Things change, people change, companies change. And in the digital era, everything is changing more quickly than ever before.
Having spent most of my career working with cutting-edge tech companies, I get excited about all the ways new technology can empower companies to become market leaders by doing what they do faster and better. But unless used correctly, technology can do your business more harm than good.
Today’s marketers are flooded with so many cool, flashy tech options that they often buy into the wrong solutions or become so overwhelmed that they do nothing. The challenge is weeding through the noise to figure out which core solutions will provide the most bang for your buck.
So, how do you know which solutions are worth the investment and right for your business, which will empower your reps to sell rather than get overwhelmed, and which will provide the ROI you need to outpace your competitors?
Start by examining your people, processes and technology:
Fill Your Talent Gaps
The rapid adoption of new technology has created talent gaps in many organizations. In fact, 79 percent of B2B leaders report noticeable skill gaps in their teams, particularly around data management and digital marketing.
The increasingly automated nature of marketing and sales makes this a much more data-driven world than in the past, when marketing and selling was more about instincts and gut feelings. This shift requires both a new mindset and a new skillset. But many sales and marketing teams of seasoned professionals are stuck in their ways.
To help your teams embrace and adopt tech tools that increase productivity, you need a solid infrastructure. You also need someone in an organizational role who understands technology and can teach your teams how to use it for more than just data reporting and contact management. And you’ll want to invest in training and continuous education for team members to ensure they stay on top of both industry trends and technology enhancements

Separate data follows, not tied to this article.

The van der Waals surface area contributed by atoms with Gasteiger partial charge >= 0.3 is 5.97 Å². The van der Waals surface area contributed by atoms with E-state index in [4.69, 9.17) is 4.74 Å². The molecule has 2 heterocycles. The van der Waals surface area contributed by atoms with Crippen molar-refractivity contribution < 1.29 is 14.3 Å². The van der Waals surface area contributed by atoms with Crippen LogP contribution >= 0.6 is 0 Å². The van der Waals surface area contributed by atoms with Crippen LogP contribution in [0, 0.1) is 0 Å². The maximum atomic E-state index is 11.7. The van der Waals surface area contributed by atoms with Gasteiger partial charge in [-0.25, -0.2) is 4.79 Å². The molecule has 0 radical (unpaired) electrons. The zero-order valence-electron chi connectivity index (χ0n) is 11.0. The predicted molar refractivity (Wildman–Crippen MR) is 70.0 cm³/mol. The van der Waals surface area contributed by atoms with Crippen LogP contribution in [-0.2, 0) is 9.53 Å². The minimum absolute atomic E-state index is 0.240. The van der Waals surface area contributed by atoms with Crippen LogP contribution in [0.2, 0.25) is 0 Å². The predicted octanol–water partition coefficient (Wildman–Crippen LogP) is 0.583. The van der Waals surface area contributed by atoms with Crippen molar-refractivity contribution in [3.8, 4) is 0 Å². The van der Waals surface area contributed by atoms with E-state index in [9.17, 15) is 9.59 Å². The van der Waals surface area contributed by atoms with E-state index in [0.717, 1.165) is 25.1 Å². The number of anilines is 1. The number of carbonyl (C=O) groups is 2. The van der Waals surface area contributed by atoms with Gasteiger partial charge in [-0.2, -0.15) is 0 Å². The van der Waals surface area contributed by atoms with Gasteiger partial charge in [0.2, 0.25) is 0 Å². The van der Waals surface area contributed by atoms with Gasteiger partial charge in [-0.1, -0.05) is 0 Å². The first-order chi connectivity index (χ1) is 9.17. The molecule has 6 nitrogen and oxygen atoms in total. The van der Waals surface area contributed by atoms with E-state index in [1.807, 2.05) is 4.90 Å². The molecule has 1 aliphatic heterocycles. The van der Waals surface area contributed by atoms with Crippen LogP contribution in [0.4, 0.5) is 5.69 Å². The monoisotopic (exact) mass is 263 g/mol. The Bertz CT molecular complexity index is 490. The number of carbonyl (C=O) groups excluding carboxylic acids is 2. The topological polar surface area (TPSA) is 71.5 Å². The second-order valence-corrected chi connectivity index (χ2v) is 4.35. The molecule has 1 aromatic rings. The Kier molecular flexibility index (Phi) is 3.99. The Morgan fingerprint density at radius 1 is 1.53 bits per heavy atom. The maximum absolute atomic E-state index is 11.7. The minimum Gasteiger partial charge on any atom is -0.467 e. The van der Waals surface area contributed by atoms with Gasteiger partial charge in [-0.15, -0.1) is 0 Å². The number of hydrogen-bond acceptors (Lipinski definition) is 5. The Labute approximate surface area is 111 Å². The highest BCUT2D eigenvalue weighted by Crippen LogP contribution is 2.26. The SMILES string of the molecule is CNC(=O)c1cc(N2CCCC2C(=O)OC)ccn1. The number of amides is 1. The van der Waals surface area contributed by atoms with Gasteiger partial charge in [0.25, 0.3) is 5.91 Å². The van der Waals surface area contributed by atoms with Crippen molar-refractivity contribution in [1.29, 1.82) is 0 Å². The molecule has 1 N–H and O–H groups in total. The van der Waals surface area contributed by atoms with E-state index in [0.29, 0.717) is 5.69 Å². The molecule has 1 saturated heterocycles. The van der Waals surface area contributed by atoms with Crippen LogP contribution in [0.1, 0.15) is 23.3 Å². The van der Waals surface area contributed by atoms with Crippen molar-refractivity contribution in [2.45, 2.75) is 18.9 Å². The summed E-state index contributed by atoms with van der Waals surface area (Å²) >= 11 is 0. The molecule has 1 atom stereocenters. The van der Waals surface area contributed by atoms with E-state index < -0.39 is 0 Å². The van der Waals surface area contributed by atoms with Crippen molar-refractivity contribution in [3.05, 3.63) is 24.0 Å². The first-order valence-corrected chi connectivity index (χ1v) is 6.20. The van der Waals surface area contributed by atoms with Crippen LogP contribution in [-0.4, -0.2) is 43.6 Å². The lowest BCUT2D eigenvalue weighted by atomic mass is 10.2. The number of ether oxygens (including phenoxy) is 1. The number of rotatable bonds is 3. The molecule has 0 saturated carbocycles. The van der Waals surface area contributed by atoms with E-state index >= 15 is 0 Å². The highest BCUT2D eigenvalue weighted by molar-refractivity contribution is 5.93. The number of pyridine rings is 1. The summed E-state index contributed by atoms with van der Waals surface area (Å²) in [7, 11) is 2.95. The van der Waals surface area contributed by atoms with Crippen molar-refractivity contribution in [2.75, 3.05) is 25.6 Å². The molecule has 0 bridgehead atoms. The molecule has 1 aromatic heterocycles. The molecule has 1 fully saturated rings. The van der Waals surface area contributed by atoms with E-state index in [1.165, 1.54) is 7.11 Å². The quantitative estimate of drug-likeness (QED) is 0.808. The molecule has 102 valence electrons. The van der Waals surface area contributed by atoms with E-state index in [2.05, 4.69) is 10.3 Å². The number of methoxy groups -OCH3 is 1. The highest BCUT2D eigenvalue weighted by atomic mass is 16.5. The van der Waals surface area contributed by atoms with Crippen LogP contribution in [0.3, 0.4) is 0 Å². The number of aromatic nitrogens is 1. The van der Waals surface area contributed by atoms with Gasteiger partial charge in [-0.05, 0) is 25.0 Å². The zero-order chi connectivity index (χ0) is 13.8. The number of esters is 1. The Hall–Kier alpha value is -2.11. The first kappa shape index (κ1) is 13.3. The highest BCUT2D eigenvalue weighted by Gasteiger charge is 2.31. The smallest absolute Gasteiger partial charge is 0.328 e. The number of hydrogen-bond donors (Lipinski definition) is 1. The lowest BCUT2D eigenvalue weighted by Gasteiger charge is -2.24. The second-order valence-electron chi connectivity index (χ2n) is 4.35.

Take Baby Steps
As the old saying goes, learn to walk before you run. Think of your technology stack as a series of building blocks. You don’t start out with a complete structure; you build it one block at a time, slowly and carefully filling in gaps so the whole thing doesn’t come tumbling down.
The same goes for introducing new technology to your team. If personnel aren’t comfortable using what you already have in place, they certainly won’t be ready for the next building block.
Most companies — nearly 80 percent, according to CSO Insights — have already invested in a CRM platform, which is a great start. But only 15.5 percent of sales professionals say their current CRM applications meet expectations, which tells me that most of them are not using their platforms correctly.
This used to be the case for Silverpop’s sales team. This year, we’ve really focused on building our reps’ technology toolboxes and helping them start prospecting on their own, rather than relying solely on inbound leads. We started by evaluating what we already had in place: the Salesforce CRM platform. We quickly discovered that the process was all over the map — every rep was entering customer information differently. So we streamlined that operation first. (For more on CRM, check out our related video, “Enhancing Marketing-Sales Integration via a CRM Integration.”)
Next, we gave the team access to LinkedIn Sales Navigator, a social-selling solution that helps gather intelligence about prospects. Since most reps use LinkedIn, there was less of a learning curve to use the advanced features. Slowly but surely, we equipped them with the tools they needed to prospect. And I’m happy to report, the results have been fantastic. (Get tips for using LinkedIn to drive leads.)
Consult the Experts
Specialization is becoming increasingly important in the digital era, so you need experienced partners in your corner — people and companies that understand how helping your organization grow also benefits them.
Talk to business leaders who’ve been down the path you’re on now. They can tell you what works and what doesn’t. Also, consult your technology partners — the people who not only support your organization, but also educate you. If you have smart individuals on your side and the right processes in place, it’s easier to spot the gaps that technology can help you fill.
Bottom line: Used correctly, great technology helps companies increase productivity, improve customer relations, and attract and engage new clients. The key to becoming a market leader is knowing what technology you need, how to use it most effectively, and who you need in your corner to help your company grow.
1) White Paper: “Vision, Skills, Data: Making the Most of Marketing Technology”
2) Video: “Skills: Assembling the Perfect Marketing Team”
3) Blog: “Get More Personal by Making the Most Out of Your Marketing Technology”